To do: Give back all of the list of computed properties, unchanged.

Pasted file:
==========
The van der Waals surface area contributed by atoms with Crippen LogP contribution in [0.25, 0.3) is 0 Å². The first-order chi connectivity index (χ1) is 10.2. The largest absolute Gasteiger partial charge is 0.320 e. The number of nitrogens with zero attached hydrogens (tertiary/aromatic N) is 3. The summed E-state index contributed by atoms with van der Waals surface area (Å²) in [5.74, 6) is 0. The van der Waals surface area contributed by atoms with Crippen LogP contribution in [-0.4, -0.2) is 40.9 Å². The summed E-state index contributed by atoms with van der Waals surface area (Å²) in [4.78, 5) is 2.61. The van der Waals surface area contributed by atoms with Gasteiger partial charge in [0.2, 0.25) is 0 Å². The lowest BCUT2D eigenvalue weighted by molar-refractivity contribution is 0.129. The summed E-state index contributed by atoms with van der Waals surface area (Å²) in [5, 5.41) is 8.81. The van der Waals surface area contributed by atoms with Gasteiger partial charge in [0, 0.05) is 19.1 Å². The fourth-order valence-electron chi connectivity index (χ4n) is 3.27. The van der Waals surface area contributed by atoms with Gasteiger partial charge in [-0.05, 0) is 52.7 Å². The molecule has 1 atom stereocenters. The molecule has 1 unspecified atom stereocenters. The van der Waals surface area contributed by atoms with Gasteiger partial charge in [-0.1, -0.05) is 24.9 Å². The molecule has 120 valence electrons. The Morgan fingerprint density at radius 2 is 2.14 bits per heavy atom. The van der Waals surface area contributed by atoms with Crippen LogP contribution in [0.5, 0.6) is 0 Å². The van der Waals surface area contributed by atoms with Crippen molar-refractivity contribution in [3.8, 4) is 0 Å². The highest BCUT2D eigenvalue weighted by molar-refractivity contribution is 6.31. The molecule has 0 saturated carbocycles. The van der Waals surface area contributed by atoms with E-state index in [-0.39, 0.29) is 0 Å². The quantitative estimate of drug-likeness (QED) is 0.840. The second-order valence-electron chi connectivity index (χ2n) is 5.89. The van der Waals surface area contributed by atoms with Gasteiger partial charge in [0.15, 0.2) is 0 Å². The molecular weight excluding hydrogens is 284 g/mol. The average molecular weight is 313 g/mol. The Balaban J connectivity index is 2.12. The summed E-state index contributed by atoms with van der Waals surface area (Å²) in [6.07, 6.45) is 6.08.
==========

The van der Waals surface area contributed by atoms with Crippen LogP contribution in [0.25, 0.3) is 0 Å². The first-order chi connectivity index (χ1) is 10.2. The largest absolute Gasteiger partial charge is 0.320 e. The number of nitrogens with zero attached hydrogens (tertiary/aromatic N) is 3. The summed E-state index contributed by atoms with van der Waals surface area (Å²) in [5.74, 6) is 0. The van der Waals surface area contributed by atoms with Crippen LogP contribution in [-0.4, -0.2) is 40.9 Å². The summed E-state index contributed by atoms with van der Waals surface area (Å²) in [4.78, 5) is 2.61. The van der Waals surface area contributed by atoms with Gasteiger partial charge in [0.2, 0.25) is 0 Å². The lowest BCUT2D eigenvalue weighted by molar-refractivity contribution is 0.129. The summed E-state index contributed by atoms with van der Waals surface area (Å²) in [5, 5.41) is 8.81. The van der Waals surface area contributed by atoms with Gasteiger partial charge in [0, 0.05) is 19.1 Å². The fourth-order valence-electron chi connectivity index (χ4n) is 3.27. The van der Waals surface area contributed by atoms with Gasteiger partial charge in [-0.05, 0) is 52.7 Å². The molecule has 1 atom stereocenters. The molecule has 1 unspecified atom stereocenters. The van der Waals surface area contributed by atoms with Gasteiger partial charge in [-0.1, -0.05) is 24.9 Å². The molecule has 120 valence electrons. The Morgan fingerprint density at radius 2 is 2.14 bits per heavy atom. The van der Waals surface area contributed by atoms with Crippen LogP contribution in [0.5, 0.6) is 0 Å². The van der Waals surface area contributed by atoms with Crippen molar-refractivity contribution in [3.8, 4) is 0 Å². The highest BCUT2D eigenvalue weighted by molar-refractivity contribution is 6.31. The molecule has 0 saturated carbocycles. The van der Waals surface area contributed by atoms with E-state index in [-0.39, 0.29) is 0 Å². The quantitative estimate of drug-likeness (QED) is 0.840. The second-order valence-electron chi connectivity index (χ2n) is 5.89. The van der Waals surface area contributed by atoms with Gasteiger partial charge in [0.15, 0.2) is 0 Å². The molecular weight excluding hydrogens is 284 g/mol. The average molecular weight is 313 g/mol. The Balaban J connectivity index is 2.12. The summed E-state index contributed by atoms with van der Waals surface area (Å²) in [6.07, 6.45) is 6.08.